The plaintiff, in its bill of complaint, alleges: that it is a New York corporation authorized to do business in West Virginia; that it is engaged in the business of manufacturing electrical portable appliances and selling the same in West Virginia; that said appliances bear the plaintiff's trademark 'General (G.E.) Electric' and are in fair and open competition with appliances of the same general class made by others; that plaintiff has expended large sums of money, in excess of a million dollars, in promoting and advertising said appliances and has established a valuable reputation and good will for said appliances and for the trademark; that pursuant to the 'Fair Trade Act' of West Virginia, (Chapter 123, Acts of the Legislature, 1937, Regular Session; Chapter 47, Article 11 of the Code of West Virginia, as amended), plaintiff entered into agreements, all in the same form, under which plaintiff stipulated minimum retail resale prices for said appliances and that said contracts are now in full force and effect; that plaintiff duly notified defendant of the existence of its 'Fair Trade' agreements and of the minimum retail resale prices stipulated by plaintiff for such appliances; that defendant at various times after such notice wilfully and knowingly sold such appliances at prices lower than those stipulated by plaintiff and not under an exception provision of such contract; that by reason of such pricecutting and other violations of the Fair Trade Act on the part of defendant, plaintiff's trademark and good will are being jeopardized and the value thereof debased and plaintiff will suffer great loss and irreparable injury, and other retailers will not be able to sell said appliances at established retail prices and may refuse to handle said appliances; and that plaintiff has no adequate remedy at law. Exhibits to the bill contain the form of contract made with others than defendant, and price lists, as well as affidavits to support the facts alleged.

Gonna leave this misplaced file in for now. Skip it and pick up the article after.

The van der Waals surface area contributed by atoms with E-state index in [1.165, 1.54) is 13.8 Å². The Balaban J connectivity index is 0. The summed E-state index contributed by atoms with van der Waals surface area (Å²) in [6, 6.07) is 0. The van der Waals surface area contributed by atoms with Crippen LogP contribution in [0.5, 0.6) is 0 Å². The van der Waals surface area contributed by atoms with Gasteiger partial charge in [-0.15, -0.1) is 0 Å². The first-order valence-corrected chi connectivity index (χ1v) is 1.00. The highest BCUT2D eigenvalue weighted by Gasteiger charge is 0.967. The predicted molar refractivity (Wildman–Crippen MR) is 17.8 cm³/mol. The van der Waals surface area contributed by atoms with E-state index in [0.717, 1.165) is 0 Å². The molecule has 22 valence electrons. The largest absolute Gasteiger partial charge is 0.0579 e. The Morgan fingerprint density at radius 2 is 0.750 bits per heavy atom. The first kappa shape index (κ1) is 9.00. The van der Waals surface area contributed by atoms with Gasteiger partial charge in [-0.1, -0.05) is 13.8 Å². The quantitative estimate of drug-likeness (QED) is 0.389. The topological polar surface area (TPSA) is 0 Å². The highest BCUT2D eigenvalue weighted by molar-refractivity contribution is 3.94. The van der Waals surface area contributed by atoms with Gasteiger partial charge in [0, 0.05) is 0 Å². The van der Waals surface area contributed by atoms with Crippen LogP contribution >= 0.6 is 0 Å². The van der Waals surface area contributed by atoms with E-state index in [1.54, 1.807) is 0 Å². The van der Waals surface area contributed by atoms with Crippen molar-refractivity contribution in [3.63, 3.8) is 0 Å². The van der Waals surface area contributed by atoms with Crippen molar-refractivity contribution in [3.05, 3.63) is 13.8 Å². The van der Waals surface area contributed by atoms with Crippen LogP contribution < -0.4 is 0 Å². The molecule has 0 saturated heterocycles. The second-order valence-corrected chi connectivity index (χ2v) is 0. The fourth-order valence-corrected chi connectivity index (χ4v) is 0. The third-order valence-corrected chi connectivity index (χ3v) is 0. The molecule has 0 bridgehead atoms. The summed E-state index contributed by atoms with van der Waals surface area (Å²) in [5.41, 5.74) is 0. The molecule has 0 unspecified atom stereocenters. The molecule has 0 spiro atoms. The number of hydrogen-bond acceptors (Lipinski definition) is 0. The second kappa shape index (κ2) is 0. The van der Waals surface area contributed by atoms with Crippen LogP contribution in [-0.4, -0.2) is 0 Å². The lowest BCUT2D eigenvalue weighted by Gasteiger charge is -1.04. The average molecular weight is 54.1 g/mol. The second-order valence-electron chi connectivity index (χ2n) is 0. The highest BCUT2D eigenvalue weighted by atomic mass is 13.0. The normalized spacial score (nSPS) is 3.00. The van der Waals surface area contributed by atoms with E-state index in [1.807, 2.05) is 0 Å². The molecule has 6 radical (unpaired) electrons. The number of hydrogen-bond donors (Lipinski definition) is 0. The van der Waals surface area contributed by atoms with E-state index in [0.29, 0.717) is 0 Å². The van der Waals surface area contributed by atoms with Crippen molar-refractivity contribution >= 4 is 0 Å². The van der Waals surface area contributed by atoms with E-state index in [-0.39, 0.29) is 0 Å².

The defendant demurred to the plaintiff's bill on the following grounds: (1) that plaintiff has made no allegation that defendant entered into any agreement with plaintiff stipulating minimum retail resale prices for appliances manufactured by plaintiff; (2) that to make the 'Fair Trade Act' of West Virginia applicable to the defendant, who did not enter into any contract with plaintiff providing for minimum retail resale prices for appliances, is not a proper or legitimate exercise of the police power of the state, and is an invasion of the property rights of this defendant without due process of law; (3) that the West Virginia Fair Trade Act having been enacted in 1937 was void as of the date of its enactment because it was contrary to a Federal Statute known as the Sherman Anti-Trust Act, and is, therefore, still void and of no legal effect; and, (4) that Section 6 of the West Virginia Fair Trade Act is void as violative of Section 31, Article VI of the Constitution of the State of West Virginia, because Section 6 of the West Virginia Fair Trade Act brings an object into the Act which is not expressed in the title of the Act, therefore, said Section 6 of the Act is void as to a non-signer of a minimum retail resale price agreement such as this defendant.

Section 6 of Chapter 123, Acts of the Legislature, 1937, Regular Session, reads as follows: